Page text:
nginx: configuration file /etc/nginx/nginx.conf test failed
-2

Check the permissions on the directory /home/Foo/log/nginx/. It must be writable by nginx. Set permissions like so:

sudo chmod 766 /home/Foo/log/nginx
4
  • 17
    I am asking why Nginx try to access another error log file not a permission problem. Even if there is a permission problem. I think the error show error on the file I set in configuration file(/home/Foo/log/nginx) not /var/log/nginx/error.log.
    – SangminKim
    Dec 14, 2015 at 3:27
  • 6
    nginx is trying to open the default error log before it reads your directive to put the log elsewhere, and the user Foo doesn't have permission to access that location. That's why you're getting the first alert. Also it appears the directory /home/Foo/run/ isn't writable, or doesn't exist. Why not just use the default locations? What are you trying to do exactly?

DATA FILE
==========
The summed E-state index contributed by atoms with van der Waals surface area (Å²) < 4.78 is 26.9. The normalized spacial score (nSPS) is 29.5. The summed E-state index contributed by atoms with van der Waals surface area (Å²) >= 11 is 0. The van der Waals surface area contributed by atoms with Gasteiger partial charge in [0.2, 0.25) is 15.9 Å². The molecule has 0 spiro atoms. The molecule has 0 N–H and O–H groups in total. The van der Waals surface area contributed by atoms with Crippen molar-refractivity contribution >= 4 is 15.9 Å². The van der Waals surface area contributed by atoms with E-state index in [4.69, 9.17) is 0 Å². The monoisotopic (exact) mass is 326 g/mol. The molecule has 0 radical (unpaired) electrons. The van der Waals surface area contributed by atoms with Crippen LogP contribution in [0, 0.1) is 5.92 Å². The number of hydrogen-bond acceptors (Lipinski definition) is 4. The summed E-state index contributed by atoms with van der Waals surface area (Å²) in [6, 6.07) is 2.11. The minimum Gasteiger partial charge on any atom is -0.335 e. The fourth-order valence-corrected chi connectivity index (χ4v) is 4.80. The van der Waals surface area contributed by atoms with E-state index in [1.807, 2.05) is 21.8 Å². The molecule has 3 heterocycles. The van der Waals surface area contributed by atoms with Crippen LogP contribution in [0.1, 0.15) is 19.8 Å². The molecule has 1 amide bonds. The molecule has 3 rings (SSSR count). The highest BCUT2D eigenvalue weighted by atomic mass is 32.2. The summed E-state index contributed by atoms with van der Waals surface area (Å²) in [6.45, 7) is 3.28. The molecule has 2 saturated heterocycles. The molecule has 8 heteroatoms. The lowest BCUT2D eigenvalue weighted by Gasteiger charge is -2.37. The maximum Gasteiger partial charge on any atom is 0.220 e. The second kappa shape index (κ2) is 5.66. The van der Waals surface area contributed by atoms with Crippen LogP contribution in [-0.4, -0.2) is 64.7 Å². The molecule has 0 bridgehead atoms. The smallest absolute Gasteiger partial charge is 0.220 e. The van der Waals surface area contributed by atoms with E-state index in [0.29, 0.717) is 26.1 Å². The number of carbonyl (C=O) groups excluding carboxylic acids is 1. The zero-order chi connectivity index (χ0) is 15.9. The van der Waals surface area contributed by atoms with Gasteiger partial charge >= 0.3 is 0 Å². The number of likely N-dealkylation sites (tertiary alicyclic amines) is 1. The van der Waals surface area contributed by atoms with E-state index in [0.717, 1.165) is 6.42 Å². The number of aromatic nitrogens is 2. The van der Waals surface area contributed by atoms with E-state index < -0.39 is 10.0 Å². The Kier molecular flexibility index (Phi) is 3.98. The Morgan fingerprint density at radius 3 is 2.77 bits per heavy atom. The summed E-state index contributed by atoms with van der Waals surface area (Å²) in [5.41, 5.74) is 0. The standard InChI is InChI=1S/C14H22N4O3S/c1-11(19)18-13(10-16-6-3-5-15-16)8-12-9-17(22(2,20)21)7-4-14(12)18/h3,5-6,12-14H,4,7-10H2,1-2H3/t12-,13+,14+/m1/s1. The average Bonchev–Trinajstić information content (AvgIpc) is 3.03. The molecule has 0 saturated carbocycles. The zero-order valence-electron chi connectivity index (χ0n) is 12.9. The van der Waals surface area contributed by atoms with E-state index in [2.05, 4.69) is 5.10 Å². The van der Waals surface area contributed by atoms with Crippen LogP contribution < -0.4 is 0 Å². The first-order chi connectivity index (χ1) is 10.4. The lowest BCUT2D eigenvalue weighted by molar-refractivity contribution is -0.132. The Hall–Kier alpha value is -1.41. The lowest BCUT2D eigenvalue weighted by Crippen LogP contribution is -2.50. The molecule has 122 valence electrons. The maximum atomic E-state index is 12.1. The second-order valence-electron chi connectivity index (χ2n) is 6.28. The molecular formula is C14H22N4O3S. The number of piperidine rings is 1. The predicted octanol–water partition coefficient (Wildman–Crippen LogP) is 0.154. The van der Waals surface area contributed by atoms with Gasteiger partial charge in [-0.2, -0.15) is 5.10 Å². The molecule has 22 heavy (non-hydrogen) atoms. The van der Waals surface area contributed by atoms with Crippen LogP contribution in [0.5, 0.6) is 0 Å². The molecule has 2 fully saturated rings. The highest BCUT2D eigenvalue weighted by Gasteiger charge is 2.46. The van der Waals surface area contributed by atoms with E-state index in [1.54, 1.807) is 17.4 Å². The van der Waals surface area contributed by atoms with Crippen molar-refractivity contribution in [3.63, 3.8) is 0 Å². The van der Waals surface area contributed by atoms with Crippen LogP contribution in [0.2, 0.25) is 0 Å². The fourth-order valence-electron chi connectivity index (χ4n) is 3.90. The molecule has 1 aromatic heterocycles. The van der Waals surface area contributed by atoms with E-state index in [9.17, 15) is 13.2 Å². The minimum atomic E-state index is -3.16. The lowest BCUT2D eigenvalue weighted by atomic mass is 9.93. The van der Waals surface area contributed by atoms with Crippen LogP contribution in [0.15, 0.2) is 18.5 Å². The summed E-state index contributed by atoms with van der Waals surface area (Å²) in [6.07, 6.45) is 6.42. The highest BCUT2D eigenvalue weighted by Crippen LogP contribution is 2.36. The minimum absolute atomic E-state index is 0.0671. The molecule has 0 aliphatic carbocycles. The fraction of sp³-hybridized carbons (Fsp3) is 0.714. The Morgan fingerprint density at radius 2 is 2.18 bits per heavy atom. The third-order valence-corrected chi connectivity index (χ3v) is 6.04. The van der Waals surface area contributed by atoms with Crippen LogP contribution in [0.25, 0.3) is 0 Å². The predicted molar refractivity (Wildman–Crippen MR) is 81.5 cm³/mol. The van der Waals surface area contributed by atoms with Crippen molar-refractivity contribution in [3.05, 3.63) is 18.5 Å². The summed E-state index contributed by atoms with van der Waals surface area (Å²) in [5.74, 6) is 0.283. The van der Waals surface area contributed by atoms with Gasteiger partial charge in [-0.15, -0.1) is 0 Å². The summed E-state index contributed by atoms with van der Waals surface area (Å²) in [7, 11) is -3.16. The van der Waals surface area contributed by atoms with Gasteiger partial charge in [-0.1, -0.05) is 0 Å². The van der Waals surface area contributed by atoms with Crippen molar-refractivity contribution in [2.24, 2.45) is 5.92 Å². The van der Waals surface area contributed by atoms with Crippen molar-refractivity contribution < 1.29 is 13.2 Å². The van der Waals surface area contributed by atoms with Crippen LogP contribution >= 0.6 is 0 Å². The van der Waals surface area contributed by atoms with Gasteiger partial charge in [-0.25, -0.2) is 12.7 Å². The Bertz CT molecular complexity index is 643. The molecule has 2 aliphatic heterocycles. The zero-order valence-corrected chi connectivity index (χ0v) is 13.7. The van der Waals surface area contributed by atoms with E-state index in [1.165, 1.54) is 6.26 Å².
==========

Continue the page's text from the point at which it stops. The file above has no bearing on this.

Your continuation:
– cantelope
    Dec 14, 2015 at 4:14
  • If you'd like a real answer, ... scroll on down! Oct 13, 2019 at 17:27
  • This is not correct, this does not prevent nginx to emit its "alert" when it is configured to use a non-privileged directory for error_log and is run as a non-root user. The alert has no impact, nginx still starts and return an error code 0, but it unfortunately also emit this alert. Dec 6, 2019 at 20:07
-3

Alternatively reload nginx with sudo

sudo nginx -s reload

Your Answer

By clicking “Post Your Answer”, you agree to our terms of service, privacy policy and cookie policy

Not the answer you're looking for? Browse other questions tagged or ask your own question.